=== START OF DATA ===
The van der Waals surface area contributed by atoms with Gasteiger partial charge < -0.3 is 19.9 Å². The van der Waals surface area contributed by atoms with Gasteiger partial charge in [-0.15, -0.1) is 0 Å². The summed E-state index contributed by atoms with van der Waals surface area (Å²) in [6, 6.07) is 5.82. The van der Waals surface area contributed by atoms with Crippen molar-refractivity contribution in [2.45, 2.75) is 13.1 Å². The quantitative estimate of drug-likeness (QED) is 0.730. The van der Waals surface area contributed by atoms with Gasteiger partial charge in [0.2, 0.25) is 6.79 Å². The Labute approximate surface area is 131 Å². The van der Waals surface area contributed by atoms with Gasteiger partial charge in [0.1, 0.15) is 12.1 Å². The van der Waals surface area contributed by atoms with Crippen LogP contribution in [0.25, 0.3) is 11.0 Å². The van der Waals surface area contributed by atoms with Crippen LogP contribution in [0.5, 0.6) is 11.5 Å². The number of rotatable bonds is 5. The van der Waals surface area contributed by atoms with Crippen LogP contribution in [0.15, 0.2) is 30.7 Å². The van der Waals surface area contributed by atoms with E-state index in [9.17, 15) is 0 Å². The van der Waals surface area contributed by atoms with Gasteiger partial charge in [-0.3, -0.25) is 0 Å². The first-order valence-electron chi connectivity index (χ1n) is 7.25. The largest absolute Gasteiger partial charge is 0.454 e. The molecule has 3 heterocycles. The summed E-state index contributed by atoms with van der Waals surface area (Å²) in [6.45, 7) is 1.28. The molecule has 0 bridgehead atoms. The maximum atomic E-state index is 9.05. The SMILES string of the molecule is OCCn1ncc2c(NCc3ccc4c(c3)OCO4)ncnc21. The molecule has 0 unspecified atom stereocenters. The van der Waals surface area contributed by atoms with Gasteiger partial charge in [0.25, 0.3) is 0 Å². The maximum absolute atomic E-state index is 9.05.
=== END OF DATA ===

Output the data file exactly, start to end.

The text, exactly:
The van der Waals surface area contributed by atoms with Gasteiger partial charge < -0.3 is 19.9 Å². The van der Waals surface area contributed by atoms with Gasteiger partial charge in [-0.15, -0.1) is 0 Å². The summed E-state index contributed by atoms with van der Waals surface area (Å²) in [6, 6.07) is 5.82. The van der Waals surface area contributed by atoms with Crippen molar-refractivity contribution in [2.45, 2.75) is 13.1 Å². The quantitative estimate of drug-likeness (QED) is 0.730. The van der Waals surface area contributed by atoms with Gasteiger partial charge in [0.2, 0.25) is 6.79 Å². The Labute approximate surface area is 131 Å². The van der Waals surface area contributed by atoms with Gasteiger partial charge in [0.1, 0.15) is 12.1 Å². The van der Waals surface area contributed by atoms with Crippen LogP contribution in [0.25, 0.3) is 11.0 Å². The van der Waals surface area contributed by atoms with Crippen LogP contribution in [0.5, 0.6) is 11.5 Å². The number of rotatable bonds is 5. The van der Waals surface area contributed by atoms with Crippen LogP contribution in [0.15, 0.2) is 30.7 Å². The van der Waals surface area contributed by atoms with E-state index in [9.17, 15) is 0 Å². The van der Waals surface area contributed by atoms with Gasteiger partial charge in [-0.3, -0.25) is 0 Å². The first-order valence-electron chi connectivity index (χ1n) is 7.25. The largest absolute Gasteiger partial charge is 0.454 e. The molecule has 3 heterocycles. The summed E-state index contributed by atoms with van der Waals surface area (Å²) in [6.45, 7) is 1.28. The molecule has 0 bridgehead atoms. The maximum atomic E-state index is 9.05. The SMILES string of the molecule is OCCn1ncc2c(NCc3ccc4c(c3)OCO4)ncnc21. The molecule has 0 unspecified atom stereocenters. The van der Waals surface area contributed by atoms with Gasteiger partial charge in [0.25, 0.3) is 0 Å². The maximum absolute atomic E-state index is 9.05.